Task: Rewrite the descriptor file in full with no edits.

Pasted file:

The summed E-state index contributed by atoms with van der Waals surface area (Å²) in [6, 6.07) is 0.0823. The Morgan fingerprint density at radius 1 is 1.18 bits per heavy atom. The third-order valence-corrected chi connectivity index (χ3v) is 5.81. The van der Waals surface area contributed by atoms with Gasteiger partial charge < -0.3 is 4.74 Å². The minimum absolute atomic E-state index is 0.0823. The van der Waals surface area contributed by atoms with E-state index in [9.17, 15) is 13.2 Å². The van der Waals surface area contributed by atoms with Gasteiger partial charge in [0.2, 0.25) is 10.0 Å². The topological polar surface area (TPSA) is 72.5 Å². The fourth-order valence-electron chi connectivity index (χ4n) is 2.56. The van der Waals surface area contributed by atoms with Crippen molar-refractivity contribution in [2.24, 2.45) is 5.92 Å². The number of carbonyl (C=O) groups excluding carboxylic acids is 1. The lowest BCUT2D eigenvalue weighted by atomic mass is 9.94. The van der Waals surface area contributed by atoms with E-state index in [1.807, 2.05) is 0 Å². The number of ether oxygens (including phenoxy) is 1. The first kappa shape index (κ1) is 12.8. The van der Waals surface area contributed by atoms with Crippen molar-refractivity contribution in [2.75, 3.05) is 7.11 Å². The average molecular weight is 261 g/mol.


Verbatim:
The summed E-state index contributed by atoms with van der Waals surface area (Å²) in [6, 6.07) is 0.0823. The Morgan fingerprint density at radius 1 is 1.18 bits per heavy atom. The third-order valence-corrected chi connectivity index (χ3v) is 5.81. The van der Waals surface area contributed by atoms with Gasteiger partial charge < -0.3 is 4.74 Å². The minimum absolute atomic E-state index is 0.0823. The van der Waals surface area contributed by atoms with E-state index in [9.17, 15) is 13.2 Å². The van der Waals surface area contributed by atoms with Gasteiger partial charge in [0.2, 0.25) is 10.0 Å². The topological polar surface area (TPSA) is 72.5 Å². The fourth-order valence-electron chi connectivity index (χ4n) is 2.56. The van der Waals surface area contributed by atoms with Crippen molar-refractivity contribution in [2.24, 2.45) is 5.92 Å². The number of carbonyl (C=O) groups excluding carboxylic acids is 1. The lowest BCUT2D eigenvalue weighted by atomic mass is 9.94. The van der Waals surface area contributed by atoms with E-state index in [1.807, 2.05) is 0 Å². The number of ether oxygens (including phenoxy) is 1. The first kappa shape index (κ1) is 12.8. The van der Waals surface area contributed by atoms with Crippen molar-refractivity contribution in [2.75, 3.05) is 7.11 Å². The average molecular weight is 261 g/mol.